When I was in high school, from homeless shelters to tutoring programs, community service was my thing. It was a large part of my consideration in choosing a college; when I visited Williams, the community service program was presented as an essential part of the College. I was excited to be able to continue pursuing my passion.
However, since I’ve been at the College, I’ve found myself disappointed time and again in the opportunities – or lack thereof – to engage in community service. When I went to the Purple Key Fair my freshman fall, I signed up for the Lehman Council listserve and picked up a list of the current programs it was offering. Since many of the opportunities were unavailable to me – either because they required a car or because they were no longer happening – the options to choose from were limited. I finally decided on the Big Sibling program at Williamstown Elementary School. Despite being told we would hear about our match in a few weeks, the woman in charge never e-mailed me or my friends who had also signed up. By the time I realized this program was not going to work out, it was too late in the semester to join another. I was incredibly disappointed – a semester into my time at the College, I had found myself unable to get involved.
As I continued to look for more service opportunities, I found myself having trouble finding them. I didn’t hear about any despite my being on the service listserve. I went to the spring semester Purple Key Fair and looked yet again for opportunities. I found few that were possible for me: As a spring athlete, my late afternoon hours were consumed by practice. Many of the programs they offered were afterschool tutoring programs that met around 4 p.m., the same time as practice. I found that my participation in athletics had left service opportunities even less accessible.
Eventually, I did find a program that worked. An athlete was starting a tutoring program that would meet from 2:30 to 4 p.m. at Brayton Elementary – the perfect hours to be back in time for practice. While I was thrilled to finally be involved, the program has changed this year, and I end up driving to Brayton to be in a classroom for about 40 minutes.
Obviously, regular programs cannot accommodate everybody – but some of the one-day events that the larger community can be involved in also seem inaccessible. Tropical Storm Irene left the College with perfect opportunities to help those less fortunate in the surrounding areas, and the College particularly decided to take action at The Spruces. I went on one of the first days that there were volunteers; we got there and there was nothing for us to do because it a was last-minute project and not well thought out. We ended up walking around for over an hour looking for things on our own. A couple weeks later, one of my friends wanted to go but was unsure if the volunteering was happening. They e-mailed the morning of to say that it was still on. It is difficult to plan to attend events when they are not advertised in advance. While the College certainly rallied around The Spruces and made a huge difference with all of its hard work there – from raising money to moving people out of their homes – I wish that opportunities to participate in the work there were broadcasted more to students so that attendance could be even greater.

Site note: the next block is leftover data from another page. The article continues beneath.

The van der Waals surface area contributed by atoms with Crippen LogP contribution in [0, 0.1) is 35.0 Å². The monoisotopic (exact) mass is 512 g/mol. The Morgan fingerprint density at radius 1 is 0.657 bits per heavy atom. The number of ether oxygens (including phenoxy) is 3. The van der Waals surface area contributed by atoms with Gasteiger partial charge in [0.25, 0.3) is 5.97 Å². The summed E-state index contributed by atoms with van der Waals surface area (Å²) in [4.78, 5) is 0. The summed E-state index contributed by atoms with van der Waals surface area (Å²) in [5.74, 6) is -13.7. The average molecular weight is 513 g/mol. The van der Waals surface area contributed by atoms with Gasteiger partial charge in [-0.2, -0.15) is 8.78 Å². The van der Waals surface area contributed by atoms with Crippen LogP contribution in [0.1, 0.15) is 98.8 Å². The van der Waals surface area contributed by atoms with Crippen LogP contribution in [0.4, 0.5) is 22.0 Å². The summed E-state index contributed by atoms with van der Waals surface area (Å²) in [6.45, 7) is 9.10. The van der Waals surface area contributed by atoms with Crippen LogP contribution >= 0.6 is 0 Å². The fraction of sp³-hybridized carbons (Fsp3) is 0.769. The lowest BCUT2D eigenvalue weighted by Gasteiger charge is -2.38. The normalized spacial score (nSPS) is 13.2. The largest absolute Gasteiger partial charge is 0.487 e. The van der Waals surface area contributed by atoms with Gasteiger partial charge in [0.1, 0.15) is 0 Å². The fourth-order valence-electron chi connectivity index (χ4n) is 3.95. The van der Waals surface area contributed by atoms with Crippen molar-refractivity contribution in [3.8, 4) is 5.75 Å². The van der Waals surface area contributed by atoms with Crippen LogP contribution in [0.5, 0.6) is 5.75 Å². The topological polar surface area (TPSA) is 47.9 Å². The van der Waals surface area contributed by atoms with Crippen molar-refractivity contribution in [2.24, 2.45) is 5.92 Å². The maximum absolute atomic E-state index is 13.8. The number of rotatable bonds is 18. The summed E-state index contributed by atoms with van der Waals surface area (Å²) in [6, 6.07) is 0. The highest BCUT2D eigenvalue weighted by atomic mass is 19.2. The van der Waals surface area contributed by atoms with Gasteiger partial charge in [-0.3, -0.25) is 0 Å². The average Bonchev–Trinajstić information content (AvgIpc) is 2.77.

Due to serious obstacles, many service opportunities are not readily available – and even those that are available are not widely known about. I think that Lehman Council needs to revamp its program in such a way that it actively enables students to participate in service – whether it is a one-day opportunity or a commitment for a year. They could host more events like Winter Blitz, which many are involved in every year. They need to post the upcoming programs somewhere. They should also take the time to update a community service website. Currently, if you click the “Community Service” page on the Williams website, it takes you to a broken link. If you do take the time to find their webpage, you can see that under “Service Groups” the most recent update was Sept. 29, and many programs that are listed lack descriptions. There needs to be a website that we know we can count on to inform us of opportunities. Because the service options are made up of such a variety of programs, it might be productive if there were a day where the College sets up tables explaining a little about each option. Although there was a fair in Paresky earlier in the year for community service opportunities, these were not the College’s programs. It would make sense for us to have a fair to promote our own programs; if we want people to participate, we need to make sure they are aware of the opportunities that are available.
Here at the College, we are encouraged to participate in the world outside the purple bubble, told to embrace the community around us and expected to make the lives of those we interact with better. I think that given more accessible opportunities, we could make that ideal a reality.
Ali Piltch ’14 is from Bryn Mawr, Penn. She lives in Thompson.